Now we know. In a masterful series of tactical moves, Conroy has stunningly reasserted the government’s primacy in telecommunications policy.

First, Conroy feinted with a supposedly good-faith tender for the private sector to build Labor’s marquee election promise of a National Broadband Network. Telstra was completely taken in. After years of trench warfare between the Commonwealth and the Telstra management regime headed by Sol Trujillo, the telco could muster only a desultory bid for the massive contract. So sketchy was the "proposal", the government ruled it out of order, calling it "non-conforming".

Conroy then kept the industry waiting while he cooked up a completely different option. After reportedly convincing Kevin Rudd in a short conversation on the RAAF government Boeing, Conroy made a completely unexpected move, announcing that the Rudd Government would abandon the tender, go it alone and build the National Broadband Network as a nationalised wholesale broadband business.

Conroy has spent the last few months making good on that tactic, appointing seasoned industry veteran Mike Quigley as Chair of the NBN and putting the executive team together, all the while quietly plotting his next move.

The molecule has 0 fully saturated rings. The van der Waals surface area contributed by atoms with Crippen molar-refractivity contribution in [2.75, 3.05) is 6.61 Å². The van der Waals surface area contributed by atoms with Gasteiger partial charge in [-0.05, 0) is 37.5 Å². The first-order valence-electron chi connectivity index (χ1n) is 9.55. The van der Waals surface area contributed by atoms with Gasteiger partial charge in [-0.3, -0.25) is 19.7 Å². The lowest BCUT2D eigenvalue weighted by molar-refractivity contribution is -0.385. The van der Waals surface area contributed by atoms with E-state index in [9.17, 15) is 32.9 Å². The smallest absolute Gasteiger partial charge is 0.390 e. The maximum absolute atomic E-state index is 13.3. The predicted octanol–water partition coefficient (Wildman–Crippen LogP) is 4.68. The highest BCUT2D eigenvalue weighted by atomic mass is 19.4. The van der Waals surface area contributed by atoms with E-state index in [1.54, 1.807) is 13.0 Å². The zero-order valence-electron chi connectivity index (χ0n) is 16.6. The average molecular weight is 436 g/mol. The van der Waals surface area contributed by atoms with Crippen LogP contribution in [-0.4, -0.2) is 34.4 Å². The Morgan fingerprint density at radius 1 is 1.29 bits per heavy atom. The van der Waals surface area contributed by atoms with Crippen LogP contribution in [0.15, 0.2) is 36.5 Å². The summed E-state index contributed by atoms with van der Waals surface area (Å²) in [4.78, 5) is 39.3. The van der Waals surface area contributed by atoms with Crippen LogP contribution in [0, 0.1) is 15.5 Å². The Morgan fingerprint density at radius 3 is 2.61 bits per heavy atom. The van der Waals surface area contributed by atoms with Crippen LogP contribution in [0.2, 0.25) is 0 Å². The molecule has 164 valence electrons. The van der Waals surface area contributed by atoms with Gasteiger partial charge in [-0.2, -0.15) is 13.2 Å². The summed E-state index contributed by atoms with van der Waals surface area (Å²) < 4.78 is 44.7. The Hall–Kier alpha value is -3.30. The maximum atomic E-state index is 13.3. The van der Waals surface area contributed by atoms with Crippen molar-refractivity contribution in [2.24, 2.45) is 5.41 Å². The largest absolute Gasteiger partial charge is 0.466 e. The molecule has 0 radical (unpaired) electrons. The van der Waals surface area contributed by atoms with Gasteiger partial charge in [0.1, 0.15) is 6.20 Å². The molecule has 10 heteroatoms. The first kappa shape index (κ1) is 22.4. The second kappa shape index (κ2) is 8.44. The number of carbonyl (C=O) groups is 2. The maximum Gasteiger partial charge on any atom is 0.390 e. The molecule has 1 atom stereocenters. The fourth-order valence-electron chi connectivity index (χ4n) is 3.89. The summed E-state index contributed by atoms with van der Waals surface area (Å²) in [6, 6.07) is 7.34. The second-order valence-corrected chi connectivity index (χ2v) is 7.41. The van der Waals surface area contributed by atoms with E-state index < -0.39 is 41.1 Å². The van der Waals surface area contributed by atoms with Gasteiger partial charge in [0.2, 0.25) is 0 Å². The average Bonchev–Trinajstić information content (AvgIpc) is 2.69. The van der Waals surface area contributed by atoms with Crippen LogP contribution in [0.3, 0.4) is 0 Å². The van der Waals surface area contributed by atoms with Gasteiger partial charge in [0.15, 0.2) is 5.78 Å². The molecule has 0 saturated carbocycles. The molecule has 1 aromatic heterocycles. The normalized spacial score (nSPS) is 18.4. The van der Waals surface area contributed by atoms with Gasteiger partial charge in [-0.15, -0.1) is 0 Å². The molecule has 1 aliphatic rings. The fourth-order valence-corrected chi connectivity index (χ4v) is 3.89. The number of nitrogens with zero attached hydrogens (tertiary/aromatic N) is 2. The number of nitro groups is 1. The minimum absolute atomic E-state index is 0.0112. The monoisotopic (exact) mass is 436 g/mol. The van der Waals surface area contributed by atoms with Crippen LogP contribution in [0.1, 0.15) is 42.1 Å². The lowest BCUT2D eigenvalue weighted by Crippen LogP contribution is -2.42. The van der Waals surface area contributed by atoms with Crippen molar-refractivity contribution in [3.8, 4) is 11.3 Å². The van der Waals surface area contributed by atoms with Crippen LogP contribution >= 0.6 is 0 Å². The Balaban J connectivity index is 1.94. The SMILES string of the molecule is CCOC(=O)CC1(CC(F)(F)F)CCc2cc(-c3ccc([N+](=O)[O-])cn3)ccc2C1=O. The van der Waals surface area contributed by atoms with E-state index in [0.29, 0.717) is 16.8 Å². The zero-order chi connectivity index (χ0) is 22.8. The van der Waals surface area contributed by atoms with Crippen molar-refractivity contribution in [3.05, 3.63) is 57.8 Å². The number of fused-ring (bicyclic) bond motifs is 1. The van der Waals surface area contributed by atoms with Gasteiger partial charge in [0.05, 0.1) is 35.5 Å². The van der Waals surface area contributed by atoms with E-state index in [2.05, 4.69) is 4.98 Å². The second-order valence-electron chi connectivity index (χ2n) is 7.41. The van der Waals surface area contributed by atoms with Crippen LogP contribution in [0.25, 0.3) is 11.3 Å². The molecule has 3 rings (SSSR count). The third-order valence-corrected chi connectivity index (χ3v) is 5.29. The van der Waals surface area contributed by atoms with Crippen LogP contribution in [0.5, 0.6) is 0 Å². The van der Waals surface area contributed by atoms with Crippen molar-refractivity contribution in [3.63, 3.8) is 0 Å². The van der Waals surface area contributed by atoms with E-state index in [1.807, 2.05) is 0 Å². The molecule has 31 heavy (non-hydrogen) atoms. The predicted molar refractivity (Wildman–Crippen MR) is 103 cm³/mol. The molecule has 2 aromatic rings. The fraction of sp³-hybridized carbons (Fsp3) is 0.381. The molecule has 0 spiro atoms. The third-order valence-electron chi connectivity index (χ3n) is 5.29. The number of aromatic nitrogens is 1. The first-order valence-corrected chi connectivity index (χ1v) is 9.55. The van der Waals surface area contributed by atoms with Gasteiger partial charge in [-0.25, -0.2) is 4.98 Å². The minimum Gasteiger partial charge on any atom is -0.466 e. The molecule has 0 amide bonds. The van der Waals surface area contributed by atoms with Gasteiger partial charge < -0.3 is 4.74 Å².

Yesterday, he landed the second punch of his killer combination. Telstra will be forced to split itself up, either by divesting its Foxtel assets or by being prevented from bidding for more wireless phone spectrum. Alternatively, Telstra can choose to sell its copper network to the NBN. It’s an offer Telstra can hardly refuse, and the end result will be the Government regaining control of Australia’s largest set of telecommunications infrastructure, including the precious "last mile" of copper wires between the ADSL phone exchange and your home.